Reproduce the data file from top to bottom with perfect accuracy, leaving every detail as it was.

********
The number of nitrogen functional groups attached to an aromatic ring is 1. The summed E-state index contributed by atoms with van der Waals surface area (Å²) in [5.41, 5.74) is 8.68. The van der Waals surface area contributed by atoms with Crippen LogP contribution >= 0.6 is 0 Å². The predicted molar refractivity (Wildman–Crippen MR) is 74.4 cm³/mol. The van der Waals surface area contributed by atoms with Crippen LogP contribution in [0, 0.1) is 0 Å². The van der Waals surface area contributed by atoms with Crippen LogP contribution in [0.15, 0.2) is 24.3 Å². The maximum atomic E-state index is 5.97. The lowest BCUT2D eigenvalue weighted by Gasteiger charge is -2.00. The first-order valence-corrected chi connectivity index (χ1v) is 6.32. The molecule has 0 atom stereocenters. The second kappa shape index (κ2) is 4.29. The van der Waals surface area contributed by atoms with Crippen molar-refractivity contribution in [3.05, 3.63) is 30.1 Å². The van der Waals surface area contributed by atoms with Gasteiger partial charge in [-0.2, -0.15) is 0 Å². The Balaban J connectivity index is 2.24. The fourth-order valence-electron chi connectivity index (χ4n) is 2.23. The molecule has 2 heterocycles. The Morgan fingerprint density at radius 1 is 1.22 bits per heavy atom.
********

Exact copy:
The number of nitrogen functional groups attached to an aromatic ring is 1. The summed E-state index contributed by atoms with van der Waals surface area (Å²) in [5.41, 5.74) is 8.68. The van der Waals surface area contributed by atoms with Crippen LogP contribution >= 0.6 is 0 Å². The predicted molar refractivity (Wildman–Crippen MR) is 74.4 cm³/mol. The van der Waals surface area contributed by atoms with Crippen LogP contribution in [0, 0.1) is 0 Å². The van der Waals surface area contributed by atoms with Crippen LogP contribution in [0.15, 0.2) is 24.3 Å². The maximum atomic E-state index is 5.97. The lowest BCUT2D eigenvalue weighted by Gasteiger charge is -2.00. The first-order valence-corrected chi connectivity index (χ1v) is 6.32. The molecule has 0 atom stereocenters. The second kappa shape index (κ2) is 4.29. The van der Waals surface area contributed by atoms with Crippen molar-refractivity contribution in [3.05, 3.63) is 30.1 Å². The van der Waals surface area contributed by atoms with Gasteiger partial charge in [-0.2, -0.15) is 0 Å². The Balaban J connectivity index is 2.24. The fourth-order valence-electron chi connectivity index (χ4n) is 2.23. The molecule has 2 heterocycles. The Morgan fingerprint density at radius 1 is 1.22 bits per heavy atom.